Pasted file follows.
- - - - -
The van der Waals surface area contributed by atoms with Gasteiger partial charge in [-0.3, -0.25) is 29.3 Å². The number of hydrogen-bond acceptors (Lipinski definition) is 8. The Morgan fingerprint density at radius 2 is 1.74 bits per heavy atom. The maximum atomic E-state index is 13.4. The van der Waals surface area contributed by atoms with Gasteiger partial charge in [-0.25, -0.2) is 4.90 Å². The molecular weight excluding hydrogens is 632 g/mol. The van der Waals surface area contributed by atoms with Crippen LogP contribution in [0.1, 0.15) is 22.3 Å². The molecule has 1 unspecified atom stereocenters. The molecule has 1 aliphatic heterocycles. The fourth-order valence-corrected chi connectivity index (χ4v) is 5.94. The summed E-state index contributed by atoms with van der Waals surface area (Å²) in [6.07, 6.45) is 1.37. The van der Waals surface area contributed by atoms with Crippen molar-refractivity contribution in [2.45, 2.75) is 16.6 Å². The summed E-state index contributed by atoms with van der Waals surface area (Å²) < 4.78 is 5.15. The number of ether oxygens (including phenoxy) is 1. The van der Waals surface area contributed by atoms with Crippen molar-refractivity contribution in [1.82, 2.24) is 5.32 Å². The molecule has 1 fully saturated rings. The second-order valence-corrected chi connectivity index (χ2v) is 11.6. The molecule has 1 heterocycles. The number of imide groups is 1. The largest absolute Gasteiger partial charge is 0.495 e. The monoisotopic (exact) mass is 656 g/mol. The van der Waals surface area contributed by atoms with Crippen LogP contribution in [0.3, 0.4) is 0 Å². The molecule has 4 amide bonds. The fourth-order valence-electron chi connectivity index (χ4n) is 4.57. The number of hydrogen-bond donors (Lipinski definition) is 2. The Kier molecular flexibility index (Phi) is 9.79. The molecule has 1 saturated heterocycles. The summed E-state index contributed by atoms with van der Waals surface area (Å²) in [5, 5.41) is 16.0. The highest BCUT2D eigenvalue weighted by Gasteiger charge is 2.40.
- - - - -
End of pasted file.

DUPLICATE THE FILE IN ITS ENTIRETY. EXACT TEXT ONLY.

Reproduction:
The van der Waals surface area contributed by atoms with Gasteiger partial charge in [-0.3, -0.25) is 29.3 Å². The number of hydrogen-bond acceptors (Lipinski definition) is 8. The Morgan fingerprint density at radius 2 is 1.74 bits per heavy atom. The maximum atomic E-state index is 13.4. The van der Waals surface area contributed by atoms with Gasteiger partial charge in [-0.25, -0.2) is 4.90 Å². The molecular weight excluding hydrogens is 632 g/mol. The van der Waals surface area contributed by atoms with Crippen LogP contribution in [0.1, 0.15) is 22.3 Å². The molecule has 1 unspecified atom stereocenters. The molecule has 1 aliphatic heterocycles. The fourth-order valence-corrected chi connectivity index (χ4v) is 5.94. The summed E-state index contributed by atoms with van der Waals surface area (Å²) in [6.07, 6.45) is 1.37. The van der Waals surface area contributed by atoms with Crippen molar-refractivity contribution in [2.45, 2.75) is 16.6 Å². The summed E-state index contributed by atoms with van der Waals surface area (Å²) < 4.78 is 5.15. The number of ether oxygens (including phenoxy) is 1. The van der Waals surface area contributed by atoms with Crippen molar-refractivity contribution in [1.82, 2.24) is 5.32 Å². The molecule has 1 fully saturated rings. The second-order valence-corrected chi connectivity index (χ2v) is 11.6. The molecule has 1 heterocycles. The number of imide groups is 1. The largest absolute Gasteiger partial charge is 0.495 e. The monoisotopic (exact) mass is 656 g/mol. The van der Waals surface area contributed by atoms with Crippen LogP contribution in [0.3, 0.4) is 0 Å². The molecule has 4 amide bonds. The fourth-order valence-electron chi connectivity index (χ4n) is 4.57. The number of hydrogen-bond donors (Lipinski definition) is 2. The Kier molecular flexibility index (Phi) is 9.79. The molecule has 1 saturated heterocycles. The summed E-state index contributed by atoms with van der Waals surface area (Å²) in [5, 5.41) is 16.0. The highest BCUT2D eigenvalue weighted by Gasteiger charge is 2.40.